dark chocolate + cardamom rye scones
dark chocolate + cardamom rye scones

Scones! I didn't really 'introduce' my recipe in the last post for the loaf, but I thought I would this time. Rye flour isn't gluten free but is lower in gluten than whole-wheat flour, making these scones a bit delicate but it has such a nice flavor (and color). Dark chocolate and cardamom are an unlikely but amazing combination, slightly exotic and that smell. Just try them for the smell. And the fact that they're a lot easier than normal scones! There are some changes you can make to tailor them to various diets, they're in the recipe notes. I now establish how much I love scones, and hope you try them too. Lots of autumnal hugs xx

dark chocolate + cardamom rye scones
dark chocolate + cardamom rye scones

dark chocolate and cardamom rye scones

// dairy free. Makes 6 medium scones


1 cup (110g) rye flour
1/4 cup whole spelt flour (40g)
1 tablespoon baking powder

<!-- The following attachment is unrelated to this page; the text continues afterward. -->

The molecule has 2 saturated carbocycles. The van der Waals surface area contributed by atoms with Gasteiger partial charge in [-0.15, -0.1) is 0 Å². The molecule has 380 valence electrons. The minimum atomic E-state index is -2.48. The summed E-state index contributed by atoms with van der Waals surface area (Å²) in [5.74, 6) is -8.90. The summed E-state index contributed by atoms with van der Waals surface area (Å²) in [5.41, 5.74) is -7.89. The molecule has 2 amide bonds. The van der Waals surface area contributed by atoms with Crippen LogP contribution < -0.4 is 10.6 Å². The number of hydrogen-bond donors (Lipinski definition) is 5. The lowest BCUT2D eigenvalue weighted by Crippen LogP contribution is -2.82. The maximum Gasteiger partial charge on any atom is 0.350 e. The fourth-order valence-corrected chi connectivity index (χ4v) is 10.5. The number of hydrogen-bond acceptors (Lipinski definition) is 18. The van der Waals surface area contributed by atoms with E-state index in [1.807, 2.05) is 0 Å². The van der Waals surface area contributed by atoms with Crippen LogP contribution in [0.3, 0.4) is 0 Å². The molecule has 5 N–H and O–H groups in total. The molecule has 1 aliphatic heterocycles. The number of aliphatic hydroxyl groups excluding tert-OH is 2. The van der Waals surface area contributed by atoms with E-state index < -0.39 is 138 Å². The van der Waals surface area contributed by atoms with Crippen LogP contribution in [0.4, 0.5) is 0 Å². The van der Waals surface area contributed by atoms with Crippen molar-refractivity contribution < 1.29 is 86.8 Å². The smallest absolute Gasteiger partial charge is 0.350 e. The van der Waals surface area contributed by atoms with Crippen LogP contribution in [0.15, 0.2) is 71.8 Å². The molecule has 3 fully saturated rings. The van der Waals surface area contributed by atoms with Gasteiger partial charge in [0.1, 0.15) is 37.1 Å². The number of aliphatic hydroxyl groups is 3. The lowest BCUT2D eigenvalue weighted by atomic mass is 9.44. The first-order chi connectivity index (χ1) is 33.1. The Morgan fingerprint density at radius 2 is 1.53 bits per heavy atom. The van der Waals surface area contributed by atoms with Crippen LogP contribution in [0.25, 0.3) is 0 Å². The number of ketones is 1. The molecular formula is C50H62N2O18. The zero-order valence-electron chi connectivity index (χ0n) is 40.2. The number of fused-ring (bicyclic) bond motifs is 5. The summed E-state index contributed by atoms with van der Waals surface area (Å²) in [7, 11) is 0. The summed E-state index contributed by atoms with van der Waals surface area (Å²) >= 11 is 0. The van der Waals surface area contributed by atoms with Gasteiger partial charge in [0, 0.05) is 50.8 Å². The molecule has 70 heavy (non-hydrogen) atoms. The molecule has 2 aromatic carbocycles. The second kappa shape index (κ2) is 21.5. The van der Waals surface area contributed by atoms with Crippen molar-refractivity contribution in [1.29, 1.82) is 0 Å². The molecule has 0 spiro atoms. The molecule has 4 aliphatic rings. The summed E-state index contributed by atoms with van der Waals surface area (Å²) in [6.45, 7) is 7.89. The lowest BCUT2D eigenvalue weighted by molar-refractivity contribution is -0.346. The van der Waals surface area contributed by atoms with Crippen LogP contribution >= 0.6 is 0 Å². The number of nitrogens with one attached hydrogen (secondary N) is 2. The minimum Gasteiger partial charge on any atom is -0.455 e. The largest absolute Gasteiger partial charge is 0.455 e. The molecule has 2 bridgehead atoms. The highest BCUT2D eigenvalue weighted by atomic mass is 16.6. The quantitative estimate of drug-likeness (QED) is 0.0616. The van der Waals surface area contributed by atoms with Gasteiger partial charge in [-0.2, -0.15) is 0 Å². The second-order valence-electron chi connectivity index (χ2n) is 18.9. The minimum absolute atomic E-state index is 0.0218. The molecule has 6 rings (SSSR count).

1 1/2 teaspoon freshly ground cardamom
1/2 teaspoon cinnamon
1/8teaspoon salt (that's a pinch)
1/2 teaspoon vanilla extract
2 tablespoons (30ml) maple syrup
1 tablespoon coconut oil, melted
3 tablespoons (45g)  yogurt of choice (I used goat's milk yogurt)
2 tablespoons (30ml) milk of choice (or replace milk and yogurt with 1/4c or 60ml full fat coconut milk)
1 free range egg
50g/1.8oz dark chocolate, coarsely chopped (about a heaped 1/3 cup when coarsely chopped)

Preheat the oven to 180'C, 350'F. Line a baking tray with parchment paper.

In a large bowl, combine the flours, baking powder, salt and spices. Set aside.

In a smaller bowl, add the vanilla extract, maple syrup, oil, yogurt & milk; stir well to combine. Add the egg and beat till it's smooth, pale and creamy.

Add the wet mix to the dry mix and slowly, gently combine. It will be pretty thick and take some time to come together, that's ok, but if it's very dry add another tablespoon of milk. -As the dough starts to come together, fold through the chopped chocolate